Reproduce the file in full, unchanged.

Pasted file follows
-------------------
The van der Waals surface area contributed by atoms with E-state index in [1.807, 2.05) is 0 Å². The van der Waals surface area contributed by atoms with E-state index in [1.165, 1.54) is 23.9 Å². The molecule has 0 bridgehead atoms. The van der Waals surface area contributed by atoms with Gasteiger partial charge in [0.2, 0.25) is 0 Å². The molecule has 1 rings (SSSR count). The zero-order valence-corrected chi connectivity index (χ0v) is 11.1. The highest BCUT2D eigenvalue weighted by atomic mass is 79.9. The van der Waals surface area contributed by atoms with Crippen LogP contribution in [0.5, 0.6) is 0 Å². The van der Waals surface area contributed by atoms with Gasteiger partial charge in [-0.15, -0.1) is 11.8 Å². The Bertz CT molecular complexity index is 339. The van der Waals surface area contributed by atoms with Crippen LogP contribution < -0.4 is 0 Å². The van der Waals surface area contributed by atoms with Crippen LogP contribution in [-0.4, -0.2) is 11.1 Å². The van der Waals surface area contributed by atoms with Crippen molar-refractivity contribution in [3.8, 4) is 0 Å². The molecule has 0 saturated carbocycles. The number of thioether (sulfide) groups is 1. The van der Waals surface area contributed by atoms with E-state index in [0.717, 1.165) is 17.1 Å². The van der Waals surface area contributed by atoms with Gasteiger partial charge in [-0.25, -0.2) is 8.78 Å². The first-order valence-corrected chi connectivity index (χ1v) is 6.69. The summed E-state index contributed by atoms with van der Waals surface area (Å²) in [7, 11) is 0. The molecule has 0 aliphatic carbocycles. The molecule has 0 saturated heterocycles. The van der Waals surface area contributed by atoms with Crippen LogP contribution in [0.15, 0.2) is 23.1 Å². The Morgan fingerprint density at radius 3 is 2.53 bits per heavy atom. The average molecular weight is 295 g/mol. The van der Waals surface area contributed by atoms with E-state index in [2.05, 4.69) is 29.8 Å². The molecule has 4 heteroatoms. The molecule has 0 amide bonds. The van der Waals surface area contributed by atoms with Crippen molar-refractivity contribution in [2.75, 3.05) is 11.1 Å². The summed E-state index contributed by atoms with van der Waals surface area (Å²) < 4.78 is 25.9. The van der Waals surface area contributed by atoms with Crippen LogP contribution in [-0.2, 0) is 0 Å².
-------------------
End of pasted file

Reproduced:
The van der Waals surface area contributed by atoms with E-state index in [1.807, 2.05) is 0 Å². The van der Waals surface area contributed by atoms with E-state index in [1.165, 1.54) is 23.9 Å². The molecule has 0 bridgehead atoms. The van der Waals surface area contributed by atoms with Gasteiger partial charge in [0.2, 0.25) is 0 Å². The molecule has 1 rings (SSSR count). The zero-order valence-corrected chi connectivity index (χ0v) is 11.1. The highest BCUT2D eigenvalue weighted by atomic mass is 79.9. The van der Waals surface area contributed by atoms with Crippen LogP contribution in [0.5, 0.6) is 0 Å². The van der Waals surface area contributed by atoms with Gasteiger partial charge in [-0.15, -0.1) is 11.8 Å². The Bertz CT molecular complexity index is 339. The van der Waals surface area contributed by atoms with Crippen LogP contribution < -0.4 is 0 Å². The van der Waals surface area contributed by atoms with Crippen LogP contribution in [-0.4, -0.2) is 11.1 Å². The van der Waals surface area contributed by atoms with Crippen molar-refractivity contribution in [3.8, 4) is 0 Å². The molecule has 0 saturated carbocycles. The number of thioether (sulfide) groups is 1. The van der Waals surface area contributed by atoms with E-state index in [0.717, 1.165) is 17.1 Å². The van der Waals surface area contributed by atoms with Gasteiger partial charge in [-0.25, -0.2) is 8.78 Å². The first-order valence-corrected chi connectivity index (χ1v) is 6.69. The summed E-state index contributed by atoms with van der Waals surface area (Å²) in [7, 11) is 0. The molecule has 0 aliphatic carbocycles. The molecule has 0 saturated heterocycles. The van der Waals surface area contributed by atoms with Crippen LogP contribution in [0.15, 0.2) is 23.1 Å². The Morgan fingerprint density at radius 3 is 2.53 bits per heavy atom. The average molecular weight is 295 g/mol. The van der Waals surface area contributed by atoms with E-state index in [2.05, 4.69) is 29.8 Å². The molecule has 4 heteroatoms. The molecule has 0 amide bonds. The van der Waals surface area contributed by atoms with Crippen molar-refractivity contribution in [2.75, 3.05) is 11.1 Å². The summed E-state index contributed by atoms with van der Waals surface area (Å²) < 4.78 is 25.9. The van der Waals surface area contributed by atoms with Crippen LogP contribution in [-0.2, 0) is 0 Å².